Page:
Source link

Continue Reading

MARKETING

B2C Marketers Treat Content Marketing as a Project; That’s a Mistake [New Research]

Published

on

B2C Marketers Treat Content Marketing as a Project; That’s a Mistake [New Research]

In The End of Competitive Advantage, Rita Gunther McGrath illustrates all competitive advantages are transient. She contends everybody understands that. So why hasn’t basic strategy practice changed?

As Rita writes:

Most executives, even when they realize that competitive advantages are going to be ephemeral, are still using strategy frameworks and tools designed for achieving a sustainable competitive advantage, not for quickly exploiting and moving in and out of advantages.

That last part resonates after working with hundreds of enterprise brands over the last 10 years. Most businesses think about how they can change content to fit marketing’s purpose, not how they might change marketing to fit content’s purpose.

Guess what? Your content will never be a sustainable competitive advantage or differentiator – all content assets are easily replicable and, at best, only transient in differentiated value.

In the newly released Content Marketing Institute/MarketingProfs B2C Content Marketing Benchmark, Budgets, and Trends – Insights for 2023, I see it’s time to feed the content giant that awakened last year. But be careful not to get so distracted by the food you fail to cook consistently over time. All too often, content marketers get wrapped up in content creation rather than in the ability to lead the capabilities to create consistently.

Content should be a strategic activity

Look at content operations as the catalyst that can change everything for your content marketing challenges. You should recognize the activities you perform are a competitive advantage. Success hinges on the ability of a team (of one or 100) to be dynamic and fluid – moving in and out of “arenas” (as Rita calls them in her book) of content and creating temporary advantages.

Here’s the real takeaway: Ask everyone in your business – including your CEO – if they believe compelling, engaging, useful, and dynamic content-driven experiences will move the business forward.

If the answer is yes, then the strategic value lies in your ability to evolve and coordinate all the activities to create those content-driven experiences repeatedly. It does not lie in the content or the distribution plans. Your team’s job is not to be good at content; your job is to enable the business to be good at content.

#ContentMarketing’s strategic value lies in the ability to repeatedly deliver content-driven experiences, not the content itself, says @Robert_Rose via @CMIContent. Click To Tweet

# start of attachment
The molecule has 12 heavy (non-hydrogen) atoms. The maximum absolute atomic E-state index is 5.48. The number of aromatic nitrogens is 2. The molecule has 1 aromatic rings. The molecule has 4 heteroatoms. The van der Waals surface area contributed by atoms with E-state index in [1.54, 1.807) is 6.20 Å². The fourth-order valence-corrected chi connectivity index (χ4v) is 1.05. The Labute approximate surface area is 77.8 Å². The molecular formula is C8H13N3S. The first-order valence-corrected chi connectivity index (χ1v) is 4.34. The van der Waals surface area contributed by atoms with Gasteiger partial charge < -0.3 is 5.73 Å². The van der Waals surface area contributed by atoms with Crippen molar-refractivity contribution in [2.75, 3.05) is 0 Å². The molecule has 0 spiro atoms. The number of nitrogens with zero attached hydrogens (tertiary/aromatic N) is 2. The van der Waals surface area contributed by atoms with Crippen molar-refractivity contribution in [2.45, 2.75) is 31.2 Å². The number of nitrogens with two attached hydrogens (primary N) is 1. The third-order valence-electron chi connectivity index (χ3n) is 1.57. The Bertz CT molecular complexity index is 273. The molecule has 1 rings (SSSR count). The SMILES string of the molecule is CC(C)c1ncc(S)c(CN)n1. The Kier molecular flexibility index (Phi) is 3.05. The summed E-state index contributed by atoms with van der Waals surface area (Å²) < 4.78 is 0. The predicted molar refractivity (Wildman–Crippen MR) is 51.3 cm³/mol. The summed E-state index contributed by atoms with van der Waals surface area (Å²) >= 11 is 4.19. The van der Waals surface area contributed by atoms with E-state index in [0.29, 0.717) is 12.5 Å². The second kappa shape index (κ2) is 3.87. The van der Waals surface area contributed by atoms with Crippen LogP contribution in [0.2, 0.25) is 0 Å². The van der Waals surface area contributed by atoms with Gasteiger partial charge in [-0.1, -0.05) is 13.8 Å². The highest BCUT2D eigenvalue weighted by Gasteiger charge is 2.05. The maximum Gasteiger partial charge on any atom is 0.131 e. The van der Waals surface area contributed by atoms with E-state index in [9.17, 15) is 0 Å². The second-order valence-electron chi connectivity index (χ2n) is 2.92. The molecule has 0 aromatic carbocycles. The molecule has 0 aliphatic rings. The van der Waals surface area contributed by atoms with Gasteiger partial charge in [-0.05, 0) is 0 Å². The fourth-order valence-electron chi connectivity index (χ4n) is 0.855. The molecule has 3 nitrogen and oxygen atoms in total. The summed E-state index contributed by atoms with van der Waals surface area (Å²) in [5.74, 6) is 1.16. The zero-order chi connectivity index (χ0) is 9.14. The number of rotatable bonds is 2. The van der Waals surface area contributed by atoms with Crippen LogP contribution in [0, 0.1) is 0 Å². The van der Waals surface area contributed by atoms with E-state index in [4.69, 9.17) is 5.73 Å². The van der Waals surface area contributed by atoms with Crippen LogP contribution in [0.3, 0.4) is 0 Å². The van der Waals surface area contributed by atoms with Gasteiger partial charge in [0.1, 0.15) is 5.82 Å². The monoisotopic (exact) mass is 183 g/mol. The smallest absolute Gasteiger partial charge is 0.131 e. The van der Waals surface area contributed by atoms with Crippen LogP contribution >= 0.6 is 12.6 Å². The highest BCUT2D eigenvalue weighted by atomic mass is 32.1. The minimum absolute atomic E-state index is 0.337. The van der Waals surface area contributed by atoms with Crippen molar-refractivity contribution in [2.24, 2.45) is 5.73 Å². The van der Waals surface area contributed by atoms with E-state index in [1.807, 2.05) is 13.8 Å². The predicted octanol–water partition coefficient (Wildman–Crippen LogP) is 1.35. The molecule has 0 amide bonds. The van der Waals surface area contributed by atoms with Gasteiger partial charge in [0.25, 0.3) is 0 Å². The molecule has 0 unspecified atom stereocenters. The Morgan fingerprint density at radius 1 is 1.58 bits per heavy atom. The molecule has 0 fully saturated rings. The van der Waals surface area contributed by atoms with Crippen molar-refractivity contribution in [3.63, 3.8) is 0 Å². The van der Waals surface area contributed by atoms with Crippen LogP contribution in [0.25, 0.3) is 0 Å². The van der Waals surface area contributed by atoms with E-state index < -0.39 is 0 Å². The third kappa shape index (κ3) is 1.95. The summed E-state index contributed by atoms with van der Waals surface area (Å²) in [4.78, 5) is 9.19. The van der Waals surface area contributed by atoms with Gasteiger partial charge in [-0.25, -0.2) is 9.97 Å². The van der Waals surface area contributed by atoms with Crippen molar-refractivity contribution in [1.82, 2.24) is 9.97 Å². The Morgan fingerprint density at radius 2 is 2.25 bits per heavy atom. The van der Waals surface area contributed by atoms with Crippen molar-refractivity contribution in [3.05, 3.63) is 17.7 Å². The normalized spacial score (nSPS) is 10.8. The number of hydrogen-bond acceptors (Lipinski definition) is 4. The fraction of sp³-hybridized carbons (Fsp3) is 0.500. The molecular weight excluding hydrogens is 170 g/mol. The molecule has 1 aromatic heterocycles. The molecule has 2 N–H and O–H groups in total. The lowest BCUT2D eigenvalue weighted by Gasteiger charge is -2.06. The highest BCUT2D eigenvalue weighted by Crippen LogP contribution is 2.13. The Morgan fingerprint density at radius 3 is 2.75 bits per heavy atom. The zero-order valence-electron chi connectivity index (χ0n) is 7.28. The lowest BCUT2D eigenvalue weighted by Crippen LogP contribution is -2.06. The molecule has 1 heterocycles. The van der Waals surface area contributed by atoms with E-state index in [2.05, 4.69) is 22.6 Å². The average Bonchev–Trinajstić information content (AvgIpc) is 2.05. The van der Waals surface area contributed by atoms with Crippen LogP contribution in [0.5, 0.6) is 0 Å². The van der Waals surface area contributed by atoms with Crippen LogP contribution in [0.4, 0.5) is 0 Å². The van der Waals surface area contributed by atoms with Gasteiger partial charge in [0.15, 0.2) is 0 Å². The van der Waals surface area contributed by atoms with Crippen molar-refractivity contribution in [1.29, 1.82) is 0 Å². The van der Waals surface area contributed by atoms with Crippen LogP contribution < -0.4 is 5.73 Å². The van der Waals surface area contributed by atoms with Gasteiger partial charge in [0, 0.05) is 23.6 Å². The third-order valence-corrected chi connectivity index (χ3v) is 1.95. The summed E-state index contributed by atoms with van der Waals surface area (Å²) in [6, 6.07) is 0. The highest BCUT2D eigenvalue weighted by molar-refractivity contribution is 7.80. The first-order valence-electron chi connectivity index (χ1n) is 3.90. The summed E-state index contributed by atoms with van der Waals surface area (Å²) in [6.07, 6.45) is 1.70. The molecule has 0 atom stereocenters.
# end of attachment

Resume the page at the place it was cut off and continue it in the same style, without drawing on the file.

Consider some highlights from this year’s research.

Struggle is real for content marketing strategy

Content marketing remains important.

Seventy percent of B2C marketers told us that content marketing has become more important to their organization over the last year. (Only 4% say it’s less important.)

Importance of B2C Content Marketing in the Last Year

With an increase in importance comes a need for more resources. When asked what they would change about content marketing in their organization, they say they want more staff, more budget, and better access to subject matter experts.

70% of #B2C marketers say #ContentMarketing is more important in their organization than last year according to @CMIContent #research via @Robert_Rose. Click To Tweet

Yes, content marketing is more important, but content marketers struggle to keep up with the demand.

Why?

Because so many businesses treat content marketing as a campaign-, project-focused effort that requires different “assets.” Content marketers are so busy churning out projects of content that they haven’t figured out how to make it a repeatable, consistent, and scalable process.

As far as their biggest challenges in content marketing, 57% of B2C marketers say creating content that appeals to different target audiences. Rounding out the top three: developing consistency with measurement (44%) and differentiating our products/services from the competition (40%).

B2C Organizations' Current Content Marketing Challenges

57% of #B2C marketers say they are challenged to create #content that appeals to different target audiences according to @CMIContent #research via @Robert_Rose. Click To Tweet